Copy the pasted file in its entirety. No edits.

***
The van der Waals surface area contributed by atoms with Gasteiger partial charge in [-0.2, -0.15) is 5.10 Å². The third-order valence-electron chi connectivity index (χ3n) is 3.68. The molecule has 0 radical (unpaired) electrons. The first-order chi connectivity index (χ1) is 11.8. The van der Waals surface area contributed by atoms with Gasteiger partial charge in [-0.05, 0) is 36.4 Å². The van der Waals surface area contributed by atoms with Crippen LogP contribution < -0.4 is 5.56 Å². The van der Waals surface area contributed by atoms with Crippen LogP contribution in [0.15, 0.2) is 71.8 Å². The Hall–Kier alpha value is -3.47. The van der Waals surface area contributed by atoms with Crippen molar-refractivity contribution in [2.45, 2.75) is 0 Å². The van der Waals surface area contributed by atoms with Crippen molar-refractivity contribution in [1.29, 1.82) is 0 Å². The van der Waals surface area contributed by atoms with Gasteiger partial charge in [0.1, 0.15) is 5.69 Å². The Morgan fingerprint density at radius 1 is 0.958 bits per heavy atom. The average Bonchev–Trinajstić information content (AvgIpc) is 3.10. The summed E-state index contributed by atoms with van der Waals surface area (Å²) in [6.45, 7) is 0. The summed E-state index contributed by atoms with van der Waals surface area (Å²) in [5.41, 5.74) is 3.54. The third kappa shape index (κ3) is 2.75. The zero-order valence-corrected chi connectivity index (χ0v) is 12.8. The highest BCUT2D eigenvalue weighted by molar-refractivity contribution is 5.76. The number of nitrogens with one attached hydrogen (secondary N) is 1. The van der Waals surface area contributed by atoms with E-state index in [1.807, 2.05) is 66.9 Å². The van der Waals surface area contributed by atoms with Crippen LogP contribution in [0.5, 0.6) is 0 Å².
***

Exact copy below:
The van der Waals surface area contributed by atoms with Gasteiger partial charge in [-0.2, -0.15) is 5.10 Å². The third-order valence-electron chi connectivity index (χ3n) is 3.68. The molecule has 0 radical (unpaired) electrons. The first-order chi connectivity index (χ1) is 11.8. The van der Waals surface area contributed by atoms with Gasteiger partial charge in [-0.05, 0) is 36.4 Å². The van der Waals surface area contributed by atoms with Crippen LogP contribution < -0.4 is 5.56 Å². The van der Waals surface area contributed by atoms with Crippen LogP contribution in [0.15, 0.2) is 71.8 Å². The Hall–Kier alpha value is -3.47. The van der Waals surface area contributed by atoms with Crippen molar-refractivity contribution in [2.45, 2.75) is 0 Å². The van der Waals surface area contributed by atoms with Crippen molar-refractivity contribution in [1.29, 1.82) is 0 Å². The van der Waals surface area contributed by atoms with Gasteiger partial charge in [0.1, 0.15) is 5.69 Å². The Morgan fingerprint density at radius 1 is 0.958 bits per heavy atom. The average Bonchev–Trinajstić information content (AvgIpc) is 3.10. The summed E-state index contributed by atoms with van der Waals surface area (Å²) in [6.45, 7) is 0. The summed E-state index contributed by atoms with van der Waals surface area (Å²) in [5.41, 5.74) is 3.54. The third kappa shape index (κ3) is 2.75. The zero-order valence-corrected chi connectivity index (χ0v) is 12.8. The highest BCUT2D eigenvalue weighted by molar-refractivity contribution is 5.76. The number of nitrogens with one attached hydrogen (secondary N) is 1. The van der Waals surface area contributed by atoms with E-state index in [1.807, 2.05) is 66.9 Å². The van der Waals surface area contributed by atoms with Crippen LogP contribution in [0.5, 0.6) is 0 Å².